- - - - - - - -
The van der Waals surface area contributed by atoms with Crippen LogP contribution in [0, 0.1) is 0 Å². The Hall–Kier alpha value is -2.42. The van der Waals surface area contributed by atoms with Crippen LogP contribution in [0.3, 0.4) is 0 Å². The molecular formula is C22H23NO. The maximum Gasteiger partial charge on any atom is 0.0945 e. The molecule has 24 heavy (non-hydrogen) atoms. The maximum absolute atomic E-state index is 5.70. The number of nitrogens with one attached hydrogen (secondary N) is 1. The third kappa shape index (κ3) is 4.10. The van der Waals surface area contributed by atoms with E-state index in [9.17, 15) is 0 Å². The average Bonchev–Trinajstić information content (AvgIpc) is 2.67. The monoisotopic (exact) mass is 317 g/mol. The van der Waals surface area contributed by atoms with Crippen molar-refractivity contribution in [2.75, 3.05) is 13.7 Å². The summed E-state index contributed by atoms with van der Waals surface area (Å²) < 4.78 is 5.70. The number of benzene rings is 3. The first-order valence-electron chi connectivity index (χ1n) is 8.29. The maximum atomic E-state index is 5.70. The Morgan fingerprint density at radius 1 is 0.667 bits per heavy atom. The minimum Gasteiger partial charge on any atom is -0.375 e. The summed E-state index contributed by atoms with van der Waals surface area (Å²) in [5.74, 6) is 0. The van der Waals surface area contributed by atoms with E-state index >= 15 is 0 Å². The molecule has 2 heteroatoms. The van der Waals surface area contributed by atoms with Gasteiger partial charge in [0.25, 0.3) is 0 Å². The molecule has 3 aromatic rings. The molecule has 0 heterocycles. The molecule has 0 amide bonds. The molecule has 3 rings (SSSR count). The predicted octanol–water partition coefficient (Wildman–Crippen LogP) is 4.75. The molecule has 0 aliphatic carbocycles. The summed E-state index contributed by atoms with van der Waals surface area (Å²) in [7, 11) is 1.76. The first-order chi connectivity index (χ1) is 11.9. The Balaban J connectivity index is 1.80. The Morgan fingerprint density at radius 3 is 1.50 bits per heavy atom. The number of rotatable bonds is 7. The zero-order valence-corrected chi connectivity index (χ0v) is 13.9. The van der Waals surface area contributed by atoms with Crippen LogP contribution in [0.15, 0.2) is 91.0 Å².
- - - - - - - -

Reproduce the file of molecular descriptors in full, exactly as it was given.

The van der Waals surface area contributed by atoms with Crippen LogP contribution in [0, 0.1) is 0 Å². The Hall–Kier alpha value is -2.42. The van der Waals surface area contributed by atoms with Crippen LogP contribution in [0.3, 0.4) is 0 Å². The molecular formula is C22H23NO. The maximum Gasteiger partial charge on any atom is 0.0945 e. The molecule has 24 heavy (non-hydrogen) atoms. The maximum absolute atomic E-state index is 5.70. The number of nitrogens with one attached hydrogen (secondary N) is 1. The third kappa shape index (κ3) is 4.10. The van der Waals surface area contributed by atoms with E-state index in [9.17, 15) is 0 Å². The average Bonchev–Trinajstić information content (AvgIpc) is 2.67. The monoisotopic (exact) mass is 317 g/mol. The van der Waals surface area contributed by atoms with Crippen molar-refractivity contribution in [2.75, 3.05) is 13.7 Å². The summed E-state index contributed by atoms with van der Waals surface area (Å²) < 4.78 is 5.70. The number of benzene rings is 3. The first-order valence-electron chi connectivity index (χ1n) is 8.29. The maximum atomic E-state index is 5.70. The Morgan fingerprint density at radius 1 is 0.667 bits per heavy atom. The minimum Gasteiger partial charge on any atom is -0.375 e. The summed E-state index contributed by atoms with van der Waals surface area (Å²) in [5.74, 6) is 0. The van der Waals surface area contributed by atoms with E-state index >= 15 is 0 Å². The molecule has 2 heteroatoms. The van der Waals surface area contributed by atoms with Gasteiger partial charge in [0.25, 0.3) is 0 Å². The molecule has 3 aromatic rings. The molecule has 0 heterocycles. The molecule has 0 amide bonds. The molecule has 3 rings (SSSR count). The predicted octanol–water partition coefficient (Wildman–Crippen LogP) is 4.75. The molecule has 0 aliphatic carbocycles. The summed E-state index contributed by atoms with van der Waals surface area (Å²) in [7, 11) is 1.76. The first-order chi connectivity index (χ1) is 11.9. The Balaban J connectivity index is 1.80. The Morgan fingerprint density at radius 3 is 1.50 bits per heavy atom. The number of rotatable bonds is 7. The zero-order valence-corrected chi connectivity index (χ0v) is 13.9. The van der Waals surface area contributed by atoms with Crippen LogP contribution in [0.15, 0.2) is 91.0 Å².